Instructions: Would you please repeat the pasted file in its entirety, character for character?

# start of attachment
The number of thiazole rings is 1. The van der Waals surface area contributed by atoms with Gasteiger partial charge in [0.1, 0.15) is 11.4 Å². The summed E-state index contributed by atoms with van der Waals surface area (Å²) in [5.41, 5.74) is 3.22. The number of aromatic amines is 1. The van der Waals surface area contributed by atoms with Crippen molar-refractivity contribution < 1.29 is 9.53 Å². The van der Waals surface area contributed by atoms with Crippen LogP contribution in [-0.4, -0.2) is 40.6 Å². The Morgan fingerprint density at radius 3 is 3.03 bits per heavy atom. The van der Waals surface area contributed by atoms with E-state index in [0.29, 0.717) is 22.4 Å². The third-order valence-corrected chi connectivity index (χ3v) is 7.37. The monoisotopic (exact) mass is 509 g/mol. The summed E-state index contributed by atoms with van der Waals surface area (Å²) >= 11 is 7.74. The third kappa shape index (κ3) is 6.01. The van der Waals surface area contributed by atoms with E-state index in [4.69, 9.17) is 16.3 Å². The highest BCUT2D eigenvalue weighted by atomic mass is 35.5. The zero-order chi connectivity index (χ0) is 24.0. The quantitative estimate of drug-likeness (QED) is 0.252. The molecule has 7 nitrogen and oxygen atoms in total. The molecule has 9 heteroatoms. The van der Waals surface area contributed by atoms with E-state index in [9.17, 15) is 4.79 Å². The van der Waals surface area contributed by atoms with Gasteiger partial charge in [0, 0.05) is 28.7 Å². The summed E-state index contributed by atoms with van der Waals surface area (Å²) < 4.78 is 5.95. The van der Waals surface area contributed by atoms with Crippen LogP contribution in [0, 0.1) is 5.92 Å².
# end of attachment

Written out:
The number of thiazole rings is 1. The van der Waals surface area contributed by atoms with Gasteiger partial charge in [0.1, 0.15) is 11.4 Å². The summed E-state index contributed by atoms with van der Waals surface area (Å²) in [5.41, 5.74) is 3.22. The number of aromatic amines is 1. The van der Waals surface area contributed by atoms with Crippen molar-refractivity contribution < 1.29 is 9.53 Å². The van der Waals surface area contributed by atoms with Crippen LogP contribution in [-0.4, -0.2) is 40.6 Å². The Morgan fingerprint density at radius 3 is 3.03 bits per heavy atom. The van der Waals surface area contributed by atoms with E-state index in [0.29, 0.717) is 22.4 Å². The third-order valence-corrected chi connectivity index (χ3v) is 7.37. The monoisotopic (exact) mass is 509 g/mol. The summed E-state index contributed by atoms with van der Waals surface area (Å²) >= 11 is 7.74. The third kappa shape index (κ3) is 6.01. The van der Waals surface area contributed by atoms with E-state index in [4.69, 9.17) is 16.3 Å². The highest BCUT2D eigenvalue weighted by atomic mass is 35.5. The zero-order chi connectivity index (χ0) is 24.0. The quantitative estimate of drug-likeness (QED) is 0.252. The molecule has 7 nitrogen and oxygen atoms in total. The molecule has 9 heteroatoms. The van der Waals surface area contributed by atoms with E-state index in [9.17, 15) is 4.79 Å². The van der Waals surface area contributed by atoms with Gasteiger partial charge in [0, 0.05) is 28.7 Å². The summed E-state index contributed by atoms with van der Waals surface area (Å²) < 4.78 is 5.95. The van der Waals surface area contributed by atoms with Crippen LogP contribution in [0, 0.1) is 5.92 Å².